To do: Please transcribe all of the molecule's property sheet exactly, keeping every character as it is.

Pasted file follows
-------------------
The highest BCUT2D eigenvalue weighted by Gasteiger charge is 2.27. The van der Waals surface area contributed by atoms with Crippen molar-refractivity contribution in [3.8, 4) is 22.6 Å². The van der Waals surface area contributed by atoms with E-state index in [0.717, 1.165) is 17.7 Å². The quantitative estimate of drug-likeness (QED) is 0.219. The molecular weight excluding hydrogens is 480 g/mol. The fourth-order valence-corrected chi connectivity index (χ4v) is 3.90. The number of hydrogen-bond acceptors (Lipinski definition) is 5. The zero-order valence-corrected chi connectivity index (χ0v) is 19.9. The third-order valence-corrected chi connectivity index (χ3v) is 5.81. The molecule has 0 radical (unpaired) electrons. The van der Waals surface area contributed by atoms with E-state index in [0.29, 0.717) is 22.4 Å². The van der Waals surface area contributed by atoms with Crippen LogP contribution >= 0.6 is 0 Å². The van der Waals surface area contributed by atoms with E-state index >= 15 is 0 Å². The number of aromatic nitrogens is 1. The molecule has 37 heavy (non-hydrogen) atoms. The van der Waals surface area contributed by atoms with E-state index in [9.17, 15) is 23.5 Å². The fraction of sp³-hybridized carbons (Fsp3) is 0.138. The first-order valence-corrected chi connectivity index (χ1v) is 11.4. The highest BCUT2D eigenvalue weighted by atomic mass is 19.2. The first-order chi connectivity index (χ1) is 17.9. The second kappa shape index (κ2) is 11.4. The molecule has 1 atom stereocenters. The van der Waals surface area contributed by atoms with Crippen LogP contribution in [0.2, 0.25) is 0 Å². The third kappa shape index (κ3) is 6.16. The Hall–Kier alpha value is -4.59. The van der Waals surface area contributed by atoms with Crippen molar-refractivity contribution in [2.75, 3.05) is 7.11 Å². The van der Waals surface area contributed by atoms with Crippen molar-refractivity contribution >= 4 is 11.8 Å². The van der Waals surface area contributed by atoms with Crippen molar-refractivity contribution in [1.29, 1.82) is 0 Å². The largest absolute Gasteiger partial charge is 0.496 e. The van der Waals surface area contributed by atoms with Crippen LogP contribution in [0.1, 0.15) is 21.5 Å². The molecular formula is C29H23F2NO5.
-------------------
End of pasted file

The highest BCUT2D eigenvalue weighted by Gasteiger charge is 2.27. The van der Waals surface area contributed by atoms with Crippen molar-refractivity contribution in [3.8, 4) is 22.6 Å². The van der Waals surface area contributed by atoms with E-state index in [0.717, 1.165) is 17.7 Å². The quantitative estimate of drug-likeness (QED) is 0.219. The molecular weight excluding hydrogens is 480 g/mol. The fourth-order valence-corrected chi connectivity index (χ4v) is 3.90. The number of hydrogen-bond acceptors (Lipinski definition) is 5. The zero-order valence-corrected chi connectivity index (χ0v) is 19.9. The third-order valence-corrected chi connectivity index (χ3v) is 5.81. The molecule has 0 radical (unpaired) electrons. The van der Waals surface area contributed by atoms with E-state index in [0.29, 0.717) is 22.4 Å². The van der Waals surface area contributed by atoms with Crippen LogP contribution >= 0.6 is 0 Å². The van der Waals surface area contributed by atoms with E-state index >= 15 is 0 Å². The number of aromatic nitrogens is 1. The molecule has 37 heavy (non-hydrogen) atoms. The van der Waals surface area contributed by atoms with E-state index in [9.17, 15) is 23.5 Å². The fraction of sp³-hybridized carbons (Fsp3) is 0.138. The first-order valence-corrected chi connectivity index (χ1v) is 11.4. The highest BCUT2D eigenvalue weighted by atomic mass is 19.2. The first-order chi connectivity index (χ1) is 17.9. The second kappa shape index (κ2) is 11.4. The molecule has 1 atom stereocenters. The van der Waals surface area contributed by atoms with Crippen LogP contribution in [0.2, 0.25) is 0 Å². The third kappa shape index (κ3) is 6.16. The Hall–Kier alpha value is -4.59. The van der Waals surface area contributed by atoms with Crippen molar-refractivity contribution in [2.75, 3.05) is 7.11 Å². The van der Waals surface area contributed by atoms with Crippen molar-refractivity contribution >= 4 is 11.8 Å². The van der Waals surface area contributed by atoms with Crippen molar-refractivity contribution in [1.29, 1.82) is 0 Å². The largest absolute Gasteiger partial charge is 0.496 e. The van der Waals surface area contributed by atoms with Crippen LogP contribution in [0.1, 0.15) is 21.5 Å². The molecular formula is C29H23F2NO5.